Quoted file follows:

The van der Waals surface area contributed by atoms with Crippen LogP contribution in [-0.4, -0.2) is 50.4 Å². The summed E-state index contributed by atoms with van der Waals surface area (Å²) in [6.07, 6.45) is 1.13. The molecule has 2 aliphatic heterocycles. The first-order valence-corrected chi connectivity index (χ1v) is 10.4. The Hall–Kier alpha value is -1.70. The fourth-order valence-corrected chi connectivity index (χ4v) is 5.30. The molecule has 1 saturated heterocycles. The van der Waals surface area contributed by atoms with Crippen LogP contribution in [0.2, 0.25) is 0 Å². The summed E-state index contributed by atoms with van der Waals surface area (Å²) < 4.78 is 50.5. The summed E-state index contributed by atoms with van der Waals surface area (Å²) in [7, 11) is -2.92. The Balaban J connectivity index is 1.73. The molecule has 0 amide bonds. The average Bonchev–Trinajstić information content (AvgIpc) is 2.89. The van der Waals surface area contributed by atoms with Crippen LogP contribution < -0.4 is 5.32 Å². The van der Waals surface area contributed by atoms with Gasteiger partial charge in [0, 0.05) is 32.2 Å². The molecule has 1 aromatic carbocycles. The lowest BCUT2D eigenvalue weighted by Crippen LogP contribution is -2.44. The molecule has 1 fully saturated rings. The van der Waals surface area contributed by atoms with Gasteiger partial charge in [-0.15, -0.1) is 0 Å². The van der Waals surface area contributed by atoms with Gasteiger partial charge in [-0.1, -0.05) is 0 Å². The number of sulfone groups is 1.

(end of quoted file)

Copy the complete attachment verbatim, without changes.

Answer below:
The van der Waals surface area contributed by atoms with Crippen LogP contribution in [-0.4, -0.2) is 50.4 Å². The summed E-state index contributed by atoms with van der Waals surface area (Å²) in [6.07, 6.45) is 1.13. The molecule has 2 aliphatic heterocycles. The first-order valence-corrected chi connectivity index (χ1v) is 10.4. The Hall–Kier alpha value is -1.70. The fourth-order valence-corrected chi connectivity index (χ4v) is 5.30. The molecule has 1 saturated heterocycles. The van der Waals surface area contributed by atoms with Crippen LogP contribution in [0.2, 0.25) is 0 Å². The summed E-state index contributed by atoms with van der Waals surface area (Å²) < 4.78 is 50.5. The summed E-state index contributed by atoms with van der Waals surface area (Å²) in [7, 11) is -2.92. The Balaban J connectivity index is 1.73. The molecule has 0 amide bonds. The average Bonchev–Trinajstić information content (AvgIpc) is 2.89. The van der Waals surface area contributed by atoms with Crippen LogP contribution < -0.4 is 5.32 Å². The van der Waals surface area contributed by atoms with Gasteiger partial charge in [0, 0.05) is 32.2 Å². The molecule has 1 aromatic carbocycles. The lowest BCUT2D eigenvalue weighted by Crippen LogP contribution is -2.44. The molecule has 1 fully saturated rings. The van der Waals surface area contributed by atoms with Gasteiger partial charge in [-0.15, -0.1) is 0 Å². The van der Waals surface area contributed by atoms with Gasteiger partial charge in [-0.1, -0.05) is 0 Å². The number of sulfone groups is 1.